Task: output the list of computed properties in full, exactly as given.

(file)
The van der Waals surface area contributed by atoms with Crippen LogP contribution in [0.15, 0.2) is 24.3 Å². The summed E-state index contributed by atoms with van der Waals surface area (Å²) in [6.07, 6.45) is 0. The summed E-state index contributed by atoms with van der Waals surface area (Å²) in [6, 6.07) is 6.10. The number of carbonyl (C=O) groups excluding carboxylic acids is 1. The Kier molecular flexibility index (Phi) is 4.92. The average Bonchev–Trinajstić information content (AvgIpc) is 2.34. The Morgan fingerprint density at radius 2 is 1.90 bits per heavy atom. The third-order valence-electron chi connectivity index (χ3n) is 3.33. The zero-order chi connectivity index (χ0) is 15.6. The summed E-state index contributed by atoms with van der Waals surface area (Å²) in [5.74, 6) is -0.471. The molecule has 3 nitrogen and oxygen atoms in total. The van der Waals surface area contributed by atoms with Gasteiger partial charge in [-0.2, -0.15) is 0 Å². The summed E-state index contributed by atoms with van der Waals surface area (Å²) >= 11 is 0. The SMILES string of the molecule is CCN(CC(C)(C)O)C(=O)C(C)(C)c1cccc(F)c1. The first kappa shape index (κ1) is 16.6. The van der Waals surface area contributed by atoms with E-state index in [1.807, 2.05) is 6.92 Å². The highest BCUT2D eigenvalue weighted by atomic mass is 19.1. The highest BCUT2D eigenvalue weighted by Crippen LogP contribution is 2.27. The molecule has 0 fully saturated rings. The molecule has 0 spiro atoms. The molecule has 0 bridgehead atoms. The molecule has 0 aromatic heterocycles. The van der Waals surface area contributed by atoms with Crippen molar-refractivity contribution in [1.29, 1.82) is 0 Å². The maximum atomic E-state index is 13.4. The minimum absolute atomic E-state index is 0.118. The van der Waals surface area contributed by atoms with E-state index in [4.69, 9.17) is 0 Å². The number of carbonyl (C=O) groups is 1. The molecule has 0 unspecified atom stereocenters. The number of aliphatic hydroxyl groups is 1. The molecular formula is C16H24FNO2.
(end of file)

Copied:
The van der Waals surface area contributed by atoms with Crippen LogP contribution in [0.15, 0.2) is 24.3 Å². The summed E-state index contributed by atoms with van der Waals surface area (Å²) in [6.07, 6.45) is 0. The summed E-state index contributed by atoms with van der Waals surface area (Å²) in [6, 6.07) is 6.10. The number of carbonyl (C=O) groups excluding carboxylic acids is 1. The Kier molecular flexibility index (Phi) is 4.92. The average Bonchev–Trinajstić information content (AvgIpc) is 2.34. The Morgan fingerprint density at radius 2 is 1.90 bits per heavy atom. The third-order valence-electron chi connectivity index (χ3n) is 3.33. The zero-order chi connectivity index (χ0) is 15.6. The summed E-state index contributed by atoms with van der Waals surface area (Å²) in [5.74, 6) is -0.471. The molecule has 3 nitrogen and oxygen atoms in total. The van der Waals surface area contributed by atoms with Gasteiger partial charge in [-0.2, -0.15) is 0 Å². The summed E-state index contributed by atoms with van der Waals surface area (Å²) >= 11 is 0. The SMILES string of the molecule is CCN(CC(C)(C)O)C(=O)C(C)(C)c1cccc(F)c1. The first kappa shape index (κ1) is 16.6. The van der Waals surface area contributed by atoms with E-state index in [1.807, 2.05) is 6.92 Å². The highest BCUT2D eigenvalue weighted by atomic mass is 19.1. The highest BCUT2D eigenvalue weighted by Crippen LogP contribution is 2.27. The molecule has 0 fully saturated rings. The molecule has 0 spiro atoms. The molecule has 0 bridgehead atoms. The molecule has 0 aromatic heterocycles. The van der Waals surface area contributed by atoms with Crippen molar-refractivity contribution in [1.29, 1.82) is 0 Å². The maximum atomic E-state index is 13.4. The minimum absolute atomic E-state index is 0.118. The van der Waals surface area contributed by atoms with E-state index in [4.69, 9.17) is 0 Å². The number of carbonyl (C=O) groups is 1. The molecule has 0 unspecified atom stereocenters. The number of aliphatic hydroxyl groups is 1. The molecular formula is C16H24FNO2.